Well, when it comes to what’s going on in my region, I read the newspaper, online, daily and follow our partners and other cultural sites on social media. I like to know and analyze for myself what they’re doing, what’s going well, and what’s maybe not going so well. But I also try to take advantage, as often as possible, of professional development opportunities, and virtual events. LinkedIn has been helpful for this. As an example, one thing that has become very important is accessibility. Especially as it pertains to leisure and sports, which is something I have to be aware of.
Have you seen really outstanding examples of accessibility in our field?
In the sports and outdoor sector there are many inspiring examples. For example, I’ve seen an uptick in the use of accessible beach accommodations; wheelchair access mats to help people navigate the sand, paddleboards designed to accommodate wheelchairs, and water-safe wheelchairs. People using this special equipment are able to actually go in the water and enjoy themselves. In the cultural field, I’ve seen dance and visual art classes adapted for people with special needs. Accessibility is definitely something that’s talked about more and more.
In your work, do you find that many people see a difference between culture and sports/leisure?
A lot of people see them as the same and there is definitely some overlap. For example, you can have an event or community outreach organized by a professional dance company that might be working with the equivalent of a Parks and Recreation department. The main difference between a cultural event and a recreational cultural activity is the “performance.” Are you watching a dance or are you dancing? I’m advocating the need for more performing the art.
This summer, I analyzed all the festivities in my region that were organized for the 24th of June and the 1st of July, our national holidays for Quebec and Canada. Roughly 40 percent of the activities planned were cultural activities—music shows, mostly—less than ten percent were recreational activities—painting a mural, dancing in a workshop, etc—it would be great to have more of those in city-organized festivities, though some cities are already doing amazing work!
What we see more and more is that people are promoting cultural activities as just as important for your health as sports; that it’s good for your mental health to participate in cultural activities. There was this attitude that sports are more important for you because they get you in shape, while culture is something you might do sitting at a desk, but there has been a shift. For example, the Collège des médecins du Québec did a campaign recently promoting the arts as a good way to improve your mental health. The Ministère de la culture et des communications du Québec also has a call for projects open now, funding cultural initiatives to help with teenagers’ mental health. That’s all good news for the cultural sector.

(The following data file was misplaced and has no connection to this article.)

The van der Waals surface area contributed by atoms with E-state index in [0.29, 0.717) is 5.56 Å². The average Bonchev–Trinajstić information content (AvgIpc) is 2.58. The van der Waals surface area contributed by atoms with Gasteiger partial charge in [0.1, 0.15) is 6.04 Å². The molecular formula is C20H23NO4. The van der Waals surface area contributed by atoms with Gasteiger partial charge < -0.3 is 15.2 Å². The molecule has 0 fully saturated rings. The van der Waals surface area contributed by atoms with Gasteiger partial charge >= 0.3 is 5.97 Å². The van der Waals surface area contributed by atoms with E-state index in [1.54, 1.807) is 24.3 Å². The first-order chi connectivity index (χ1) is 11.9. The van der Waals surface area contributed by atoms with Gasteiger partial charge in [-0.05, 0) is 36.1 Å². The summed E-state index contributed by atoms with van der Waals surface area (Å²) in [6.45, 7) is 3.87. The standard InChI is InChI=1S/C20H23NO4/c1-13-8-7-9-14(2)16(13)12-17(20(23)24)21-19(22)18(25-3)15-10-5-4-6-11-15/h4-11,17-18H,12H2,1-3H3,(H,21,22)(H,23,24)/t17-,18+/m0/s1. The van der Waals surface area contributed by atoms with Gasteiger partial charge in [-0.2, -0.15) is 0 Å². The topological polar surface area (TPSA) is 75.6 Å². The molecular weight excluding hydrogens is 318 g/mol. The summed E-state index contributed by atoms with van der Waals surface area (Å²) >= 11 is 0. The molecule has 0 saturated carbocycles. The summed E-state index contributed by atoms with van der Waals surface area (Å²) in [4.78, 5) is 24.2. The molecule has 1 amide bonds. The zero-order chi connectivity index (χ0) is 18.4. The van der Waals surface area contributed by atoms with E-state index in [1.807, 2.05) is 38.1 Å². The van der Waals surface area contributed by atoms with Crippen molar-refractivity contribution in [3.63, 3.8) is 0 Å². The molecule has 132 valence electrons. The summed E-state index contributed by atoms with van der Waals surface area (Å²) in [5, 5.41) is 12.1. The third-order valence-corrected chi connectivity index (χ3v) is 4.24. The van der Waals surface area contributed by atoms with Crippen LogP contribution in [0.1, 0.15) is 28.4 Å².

Switching gears, can you tell me one thing you’ve done in the past year that you’re really proud of?
Well, I’ve been at Loisir sport Outaouais for only a couple of months, so I’m going to talk about something that has nothing to do with the job I have now.
As I mentioned, for the past three years, I was coordinating a film festival for MIFO. However, we also did other things outside of the festival; more along the lines of outreach. We frequently worked with schools and we would often take the children to the movie theater. I was invited to attend another festival in Montreal that screened documentaries. One of the ones I saw was called Seuls. It followed three teenagers coming to Canada as refugees, on their own. It was amazing.
Unfortunately, documentaries are never the most popular option at a film festival. But I went to my artistic director and said ‘We have to find a way to screen this film, even though it’s going to be hard to sell. I’m sure it’s going to be a hit.’ And she trusted me.
Because we weren’t going to schools as frequently—Covid-19 created many unique complications for movie theaters—we decided to offer it online to the schools we had been working with. We paid for the rights. Initially, we didn’t think a lot of the schools would be interested in “renting” the film. So we negotiated the screening rights for 10 schools, but in the end we had more than 1000 students watching the film in class. It was great to see the positive reception. We had schools reaching out to us to let us know the impact the movie had on the students, and kids doing special projects and tagging us on Facebook.
It was such an amazing project and I’m so proud that I pitched it “even though” it’s a documentary. It was also the first time we’d shown a movie that was that serious, usually we pitch animated movies to schools.
*Headshot credit: personal archives